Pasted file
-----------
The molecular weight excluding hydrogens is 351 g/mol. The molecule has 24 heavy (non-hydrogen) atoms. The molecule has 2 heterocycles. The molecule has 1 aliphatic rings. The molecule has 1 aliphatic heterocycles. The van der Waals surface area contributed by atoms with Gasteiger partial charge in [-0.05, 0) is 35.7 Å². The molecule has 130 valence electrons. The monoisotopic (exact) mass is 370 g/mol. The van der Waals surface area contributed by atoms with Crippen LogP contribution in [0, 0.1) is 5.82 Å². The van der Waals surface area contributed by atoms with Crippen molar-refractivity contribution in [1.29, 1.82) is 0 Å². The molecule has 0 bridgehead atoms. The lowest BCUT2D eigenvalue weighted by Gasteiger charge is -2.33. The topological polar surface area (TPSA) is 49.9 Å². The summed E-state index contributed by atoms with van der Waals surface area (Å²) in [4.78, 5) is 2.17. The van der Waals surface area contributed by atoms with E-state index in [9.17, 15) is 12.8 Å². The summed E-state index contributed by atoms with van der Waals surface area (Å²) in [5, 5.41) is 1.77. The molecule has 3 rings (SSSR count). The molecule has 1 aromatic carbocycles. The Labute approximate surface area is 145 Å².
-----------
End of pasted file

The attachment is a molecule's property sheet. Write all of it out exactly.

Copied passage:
The molecular weight excluding hydrogens is 351 g/mol. The molecule has 24 heavy (non-hydrogen) atoms. The molecule has 2 heterocycles. The molecule has 1 aliphatic rings. The molecule has 1 aliphatic heterocycles. The van der Waals surface area contributed by atoms with Gasteiger partial charge in [-0.05, 0) is 35.7 Å². The molecule has 130 valence electrons. The monoisotopic (exact) mass is 370 g/mol. The van der Waals surface area contributed by atoms with Crippen LogP contribution in [0, 0.1) is 5.82 Å². The van der Waals surface area contributed by atoms with Crippen molar-refractivity contribution in [1.29, 1.82) is 0 Å². The molecule has 0 bridgehead atoms. The lowest BCUT2D eigenvalue weighted by Gasteiger charge is -2.33. The topological polar surface area (TPSA) is 49.9 Å². The summed E-state index contributed by atoms with van der Waals surface area (Å²) in [4.78, 5) is 2.17. The van der Waals surface area contributed by atoms with E-state index in [9.17, 15) is 12.8 Å². The summed E-state index contributed by atoms with van der Waals surface area (Å²) in [5, 5.41) is 1.77. The molecule has 3 rings (SSSR count). The molecule has 1 aromatic carbocycles. The Labute approximate surface area is 145 Å².